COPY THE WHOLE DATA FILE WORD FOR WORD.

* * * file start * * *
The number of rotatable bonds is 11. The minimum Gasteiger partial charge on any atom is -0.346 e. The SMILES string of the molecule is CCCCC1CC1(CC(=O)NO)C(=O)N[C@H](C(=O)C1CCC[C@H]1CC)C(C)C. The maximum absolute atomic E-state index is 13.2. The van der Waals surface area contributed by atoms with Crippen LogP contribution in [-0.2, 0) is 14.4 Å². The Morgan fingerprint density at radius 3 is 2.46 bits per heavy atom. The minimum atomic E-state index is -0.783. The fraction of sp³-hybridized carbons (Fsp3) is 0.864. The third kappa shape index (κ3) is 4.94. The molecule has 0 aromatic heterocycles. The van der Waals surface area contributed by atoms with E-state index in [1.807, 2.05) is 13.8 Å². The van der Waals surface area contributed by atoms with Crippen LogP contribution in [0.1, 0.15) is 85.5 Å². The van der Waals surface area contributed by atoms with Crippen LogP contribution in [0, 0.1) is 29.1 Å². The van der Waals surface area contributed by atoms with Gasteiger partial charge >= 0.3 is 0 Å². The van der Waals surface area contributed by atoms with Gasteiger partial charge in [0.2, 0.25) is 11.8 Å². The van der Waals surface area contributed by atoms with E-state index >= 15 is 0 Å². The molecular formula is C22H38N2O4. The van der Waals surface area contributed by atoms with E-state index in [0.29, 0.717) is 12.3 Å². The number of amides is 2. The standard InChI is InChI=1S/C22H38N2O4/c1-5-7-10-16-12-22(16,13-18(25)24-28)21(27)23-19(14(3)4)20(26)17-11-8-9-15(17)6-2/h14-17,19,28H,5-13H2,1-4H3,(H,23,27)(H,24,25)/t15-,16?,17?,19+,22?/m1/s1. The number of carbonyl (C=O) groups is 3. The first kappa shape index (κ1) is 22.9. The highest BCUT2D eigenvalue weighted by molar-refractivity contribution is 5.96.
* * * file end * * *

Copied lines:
The number of rotatable bonds is 11. The minimum Gasteiger partial charge on any atom is -0.346 e. The SMILES string of the molecule is CCCCC1CC1(CC(=O)NO)C(=O)N[C@H](C(=O)C1CCC[C@H]1CC)C(C)C. The maximum absolute atomic E-state index is 13.2. The van der Waals surface area contributed by atoms with Crippen LogP contribution in [-0.2, 0) is 14.4 Å². The Morgan fingerprint density at radius 3 is 2.46 bits per heavy atom. The minimum atomic E-state index is -0.783. The fraction of sp³-hybridized carbons (Fsp3) is 0.864. The third kappa shape index (κ3) is 4.94. The molecule has 0 aromatic heterocycles. The van der Waals surface area contributed by atoms with E-state index in [1.807, 2.05) is 13.8 Å². The van der Waals surface area contributed by atoms with Crippen LogP contribution in [0.1, 0.15) is 85.5 Å². The van der Waals surface area contributed by atoms with Crippen LogP contribution in [0, 0.1) is 29.1 Å². The van der Waals surface area contributed by atoms with Gasteiger partial charge >= 0.3 is 0 Å². The van der Waals surface area contributed by atoms with Gasteiger partial charge in [0.2, 0.25) is 11.8 Å². The van der Waals surface area contributed by atoms with E-state index >= 15 is 0 Å². The molecular formula is C22H38N2O4. The van der Waals surface area contributed by atoms with E-state index in [0.29, 0.717) is 12.3 Å². The number of amides is 2. The standard InChI is InChI=1S/C22H38N2O4/c1-5-7-10-16-12-22(16,13-18(25)24-28)21(27)23-19(14(3)4)20(26)17-11-8-9-15(17)6-2/h14-17,19,28H,5-13H2,1-4H3,(H,23,27)(H,24,25)/t15-,16?,17?,19+,22?/m1/s1. The number of carbonyl (C=O) groups is 3. The first kappa shape index (κ1) is 22.9. The highest BCUT2D eigenvalue weighted by molar-refractivity contribution is 5.96.